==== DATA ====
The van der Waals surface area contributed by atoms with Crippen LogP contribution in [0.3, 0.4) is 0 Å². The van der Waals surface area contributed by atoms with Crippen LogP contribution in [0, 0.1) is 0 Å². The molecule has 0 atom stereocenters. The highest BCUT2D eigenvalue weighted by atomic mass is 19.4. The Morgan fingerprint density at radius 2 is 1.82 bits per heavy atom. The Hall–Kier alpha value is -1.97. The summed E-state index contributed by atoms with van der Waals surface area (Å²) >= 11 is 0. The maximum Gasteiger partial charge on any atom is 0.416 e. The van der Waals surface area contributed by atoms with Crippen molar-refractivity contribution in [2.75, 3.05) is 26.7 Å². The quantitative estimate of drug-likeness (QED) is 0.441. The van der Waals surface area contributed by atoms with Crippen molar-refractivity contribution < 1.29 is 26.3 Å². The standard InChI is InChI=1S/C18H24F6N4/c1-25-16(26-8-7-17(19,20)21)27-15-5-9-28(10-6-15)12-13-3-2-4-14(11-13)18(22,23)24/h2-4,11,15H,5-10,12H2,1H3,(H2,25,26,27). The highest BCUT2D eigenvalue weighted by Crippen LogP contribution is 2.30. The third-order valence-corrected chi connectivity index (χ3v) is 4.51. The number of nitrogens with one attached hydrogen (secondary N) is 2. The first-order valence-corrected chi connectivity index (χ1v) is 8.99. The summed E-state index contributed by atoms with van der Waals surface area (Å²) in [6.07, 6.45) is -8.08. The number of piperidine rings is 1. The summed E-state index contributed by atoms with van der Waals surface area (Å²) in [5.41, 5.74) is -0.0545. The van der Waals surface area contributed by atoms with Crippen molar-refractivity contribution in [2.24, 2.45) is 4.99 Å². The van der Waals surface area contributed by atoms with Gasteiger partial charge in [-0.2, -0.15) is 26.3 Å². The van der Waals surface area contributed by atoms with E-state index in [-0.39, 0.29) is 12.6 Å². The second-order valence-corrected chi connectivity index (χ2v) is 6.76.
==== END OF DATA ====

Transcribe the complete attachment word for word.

The van der Waals surface area contributed by atoms with Crippen LogP contribution in [0.3, 0.4) is 0 Å². The van der Waals surface area contributed by atoms with Crippen LogP contribution in [0, 0.1) is 0 Å². The molecule has 0 atom stereocenters. The highest BCUT2D eigenvalue weighted by atomic mass is 19.4. The Morgan fingerprint density at radius 2 is 1.82 bits per heavy atom. The Hall–Kier alpha value is -1.97. The summed E-state index contributed by atoms with van der Waals surface area (Å²) >= 11 is 0. The maximum Gasteiger partial charge on any atom is 0.416 e. The van der Waals surface area contributed by atoms with Crippen molar-refractivity contribution in [2.75, 3.05) is 26.7 Å². The quantitative estimate of drug-likeness (QED) is 0.441. The van der Waals surface area contributed by atoms with Crippen molar-refractivity contribution < 1.29 is 26.3 Å². The standard InChI is InChI=1S/C18H24F6N4/c1-25-16(26-8-7-17(19,20)21)27-15-5-9-28(10-6-15)12-13-3-2-4-14(11-13)18(22,23)24/h2-4,11,15H,5-10,12H2,1H3,(H2,25,26,27). The highest BCUT2D eigenvalue weighted by Crippen LogP contribution is 2.30. The third-order valence-corrected chi connectivity index (χ3v) is 4.51. The number of nitrogens with one attached hydrogen (secondary N) is 2. The first-order valence-corrected chi connectivity index (χ1v) is 8.99. The summed E-state index contributed by atoms with van der Waals surface area (Å²) in [6.07, 6.45) is -8.08. The number of piperidine rings is 1. The summed E-state index contributed by atoms with van der Waals surface area (Å²) in [5.41, 5.74) is -0.0545. The van der Waals surface area contributed by atoms with Crippen molar-refractivity contribution in [2.24, 2.45) is 4.99 Å². The van der Waals surface area contributed by atoms with Gasteiger partial charge in [-0.2, -0.15) is 26.3 Å². The van der Waals surface area contributed by atoms with E-state index in [-0.39, 0.29) is 12.6 Å². The second-order valence-corrected chi connectivity index (χ2v) is 6.76.